posted Jul 24, 2014, 7:59 AM by Nadia Jaber   [ updated Sep 30, 2016, 2:15 PM by Alexandra Weinheimer ]

by Yang Liu

Dr. Rui Zhao is an alumna of the Molecular and Cellular Biology PhD program. Her thesis focused on spatial and temporal analysis of gene expression in living cells. She started considering her future career path in her senior years, and found her interest in regulatory affairs of the biotechnology industry. She now works in regulatory affairs at Bayer Healthcare.

How did you decide to pursue a career in regulatory affairs of the biotechnology industry? I started thinking about my career path in my senior years. Since we are not familiar with biotech industry and have little, if any, exposure to it during graduate school, I wanted to determine if I was more interested in that than academia. With this intention, I joined the Fundamentals of the Bioscience Industry Program (FBIP) at Stony Brook, which gave me the chance to learn about many aspects of biotech industry. The program sparked my interest in regulatory affairs, which aligns with my undergraduate degree in pharmacy.

Can you describe your current job? The regulatory affairs department deals with all the interactions between the Health Authorities (HA) and pharmaceutical companies. Our primary responsibility is to learn the current laws and regulations and to work with other departments involved in the company's R&D and manufacturing to ensure all aspects of our products are compliant with current regulations. As a global company we need to deal with worldwide HAs such as the Food and Drug Administration (FDA) in the US, the European Medicines Agency (EMA) in the EU and Health Canada in Canada. We are involved in the whole process of drug development, including from Phase I to new drug applications (NDA), and achieving successful marketing permits. In other words, regulatory affairs is the last step of the development process in R&D, because once a drug reaches the HA and gets licensed, it is ready for marketing. We also work on successful licensure maintenance of drugs in the commercial phase to ensure continuous marketing of the drug.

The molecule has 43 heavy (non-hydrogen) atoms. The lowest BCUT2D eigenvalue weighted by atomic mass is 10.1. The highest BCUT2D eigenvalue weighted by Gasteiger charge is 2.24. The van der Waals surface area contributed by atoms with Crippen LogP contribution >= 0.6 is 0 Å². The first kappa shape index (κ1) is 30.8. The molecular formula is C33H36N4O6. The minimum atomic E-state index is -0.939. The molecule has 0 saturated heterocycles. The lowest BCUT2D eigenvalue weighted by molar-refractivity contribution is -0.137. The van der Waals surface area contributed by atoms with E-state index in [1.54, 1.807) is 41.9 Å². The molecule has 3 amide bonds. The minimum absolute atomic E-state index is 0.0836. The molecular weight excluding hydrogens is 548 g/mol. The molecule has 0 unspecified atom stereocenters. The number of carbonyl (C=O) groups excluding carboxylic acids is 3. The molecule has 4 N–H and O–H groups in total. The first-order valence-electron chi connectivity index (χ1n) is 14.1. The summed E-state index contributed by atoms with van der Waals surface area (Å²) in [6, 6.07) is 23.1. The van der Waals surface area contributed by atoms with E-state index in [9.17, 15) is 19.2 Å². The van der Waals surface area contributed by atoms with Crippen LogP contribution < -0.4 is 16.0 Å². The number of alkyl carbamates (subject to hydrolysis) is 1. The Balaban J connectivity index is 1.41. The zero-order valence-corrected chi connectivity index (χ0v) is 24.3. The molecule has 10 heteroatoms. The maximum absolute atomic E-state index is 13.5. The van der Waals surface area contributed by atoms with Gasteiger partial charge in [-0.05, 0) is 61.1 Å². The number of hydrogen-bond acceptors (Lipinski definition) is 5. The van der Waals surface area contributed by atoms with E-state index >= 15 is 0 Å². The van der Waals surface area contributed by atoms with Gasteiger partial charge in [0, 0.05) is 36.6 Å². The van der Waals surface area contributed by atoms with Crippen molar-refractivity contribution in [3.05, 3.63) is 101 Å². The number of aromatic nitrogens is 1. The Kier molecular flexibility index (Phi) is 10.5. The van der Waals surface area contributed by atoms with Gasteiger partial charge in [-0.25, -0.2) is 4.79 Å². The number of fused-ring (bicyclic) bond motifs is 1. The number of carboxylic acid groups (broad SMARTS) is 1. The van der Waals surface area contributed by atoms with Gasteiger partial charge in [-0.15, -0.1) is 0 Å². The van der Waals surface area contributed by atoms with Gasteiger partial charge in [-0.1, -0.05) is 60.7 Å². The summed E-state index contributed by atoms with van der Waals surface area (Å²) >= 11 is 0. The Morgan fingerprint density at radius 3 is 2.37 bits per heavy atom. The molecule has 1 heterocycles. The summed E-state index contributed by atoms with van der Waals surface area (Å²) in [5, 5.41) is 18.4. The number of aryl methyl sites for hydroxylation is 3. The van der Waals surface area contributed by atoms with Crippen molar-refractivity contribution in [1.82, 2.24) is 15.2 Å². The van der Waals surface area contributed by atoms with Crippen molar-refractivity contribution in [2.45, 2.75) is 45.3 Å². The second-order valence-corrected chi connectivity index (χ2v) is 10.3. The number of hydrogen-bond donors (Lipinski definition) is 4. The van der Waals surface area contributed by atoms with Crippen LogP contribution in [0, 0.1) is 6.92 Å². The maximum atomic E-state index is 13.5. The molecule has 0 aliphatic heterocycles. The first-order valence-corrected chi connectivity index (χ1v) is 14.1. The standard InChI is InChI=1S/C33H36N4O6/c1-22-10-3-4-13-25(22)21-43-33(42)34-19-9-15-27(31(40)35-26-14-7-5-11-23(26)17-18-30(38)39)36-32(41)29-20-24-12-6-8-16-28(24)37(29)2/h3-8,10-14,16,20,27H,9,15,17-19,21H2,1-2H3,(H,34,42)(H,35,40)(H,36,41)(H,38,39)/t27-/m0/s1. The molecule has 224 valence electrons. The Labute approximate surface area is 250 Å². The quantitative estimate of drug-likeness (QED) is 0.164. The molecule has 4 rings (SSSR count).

How did you find your current job? I learned about an internship at Bayer Healthcare Global Regulatory Affairs from an alumna of FBIP. So I applied for it, got interviewed and selected. When the internship was over, the company offered to keep me on board.

What do you like about regulatory affairs? For me, regulatory affairs is very rewarding. I am directly involved in the whole product development process from Phase I to licensure and even to post-marketing maintenance of the licensure. My input impacts product quality and success of a drug. A successful new drug will significantly improve life quality for patients .

How did you prepare for a career in regulatory affairs? Can you give some advice to current students willing to join pharmaceutical industry? I taught myself about US regulations through preparation for the RAC exam while I was still in graduate school. The Regulatory Affairs Certification (RAC) is issued by the Regulatory Affairs Professional Society, and is a well recognized certification for the regulatory profession in the US. Even though it’s not required for RA positions, many companies indicate that RAC is a desirable qualification. The more I learned about RA, the more I was interested in it. That’s why I applied for the internship to get some practical experience. Other important skills, like communication and leadership can be honed through student activities. My suggestion for current students is to learn more about non-academic careers and find your own "match" first, then to prepare yourself purposefully.